Give them at least five minutes for their creative work. But at some point, round 'em back up and have each team present its drama. Make sure you heap praise on any micron-sized amount of effort, and that no one gets teased or ridiculed (zero tolerance, baby!).

Now lead a discussion on the dare with this line of questions-

Jesus wasn't talking about swearing, as in cursing-he was talking about making promises. Can someone give me an example of this kind of swearing? I swear to you that I'll return your money.

But Jesus isn't really making a big deal about promises-it's not like he's saying, "I dare you not to make promises." So what do you think this dare is really about? (This might be a tough question. It may have been clarified by one of the dramas-but it may not have been. Push your kids to think-encourage them to look at the last sentence of the passage.) Jesus wants us to be truth-tellers. When we promise some things and not others, it implies that our word can't be taken at face value all the time. The dare is: speak the truth, don't try to mislead people or manipulate them with what you say. Just speak honestly. (Note: if your kids don't get something remotely close to this in their responses, you'll want to state the dare for them.)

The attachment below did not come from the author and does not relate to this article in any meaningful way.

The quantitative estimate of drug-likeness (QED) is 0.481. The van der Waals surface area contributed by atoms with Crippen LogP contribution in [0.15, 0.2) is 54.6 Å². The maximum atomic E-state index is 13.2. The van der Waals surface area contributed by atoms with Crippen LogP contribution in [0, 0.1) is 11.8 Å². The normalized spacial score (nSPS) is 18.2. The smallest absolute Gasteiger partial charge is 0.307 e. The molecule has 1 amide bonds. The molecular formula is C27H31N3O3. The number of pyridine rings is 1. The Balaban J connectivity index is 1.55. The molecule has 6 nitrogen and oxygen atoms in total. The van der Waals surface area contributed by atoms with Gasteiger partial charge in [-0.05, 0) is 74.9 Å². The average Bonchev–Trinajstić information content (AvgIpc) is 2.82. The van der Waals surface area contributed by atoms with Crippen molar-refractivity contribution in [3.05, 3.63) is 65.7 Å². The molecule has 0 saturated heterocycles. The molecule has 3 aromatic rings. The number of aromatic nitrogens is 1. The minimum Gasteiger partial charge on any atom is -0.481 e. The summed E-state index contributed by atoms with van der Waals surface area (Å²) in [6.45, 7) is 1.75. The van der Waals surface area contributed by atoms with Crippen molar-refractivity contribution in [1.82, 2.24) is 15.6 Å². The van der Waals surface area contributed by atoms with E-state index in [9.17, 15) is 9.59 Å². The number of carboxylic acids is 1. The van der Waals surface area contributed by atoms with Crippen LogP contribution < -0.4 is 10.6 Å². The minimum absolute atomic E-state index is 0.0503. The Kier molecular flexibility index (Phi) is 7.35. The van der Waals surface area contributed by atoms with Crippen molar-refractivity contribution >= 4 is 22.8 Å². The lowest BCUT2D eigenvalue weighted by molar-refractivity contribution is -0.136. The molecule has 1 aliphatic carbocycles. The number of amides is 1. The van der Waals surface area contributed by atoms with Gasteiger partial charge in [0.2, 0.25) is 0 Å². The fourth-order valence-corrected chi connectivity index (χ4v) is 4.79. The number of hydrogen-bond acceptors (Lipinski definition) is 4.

What does it look like to be someone who speaks honestly? Can you give me examples? (Some kids might assume this is about lying-that is not the point of the dare.)

ARE THEY TAKING THE DARE?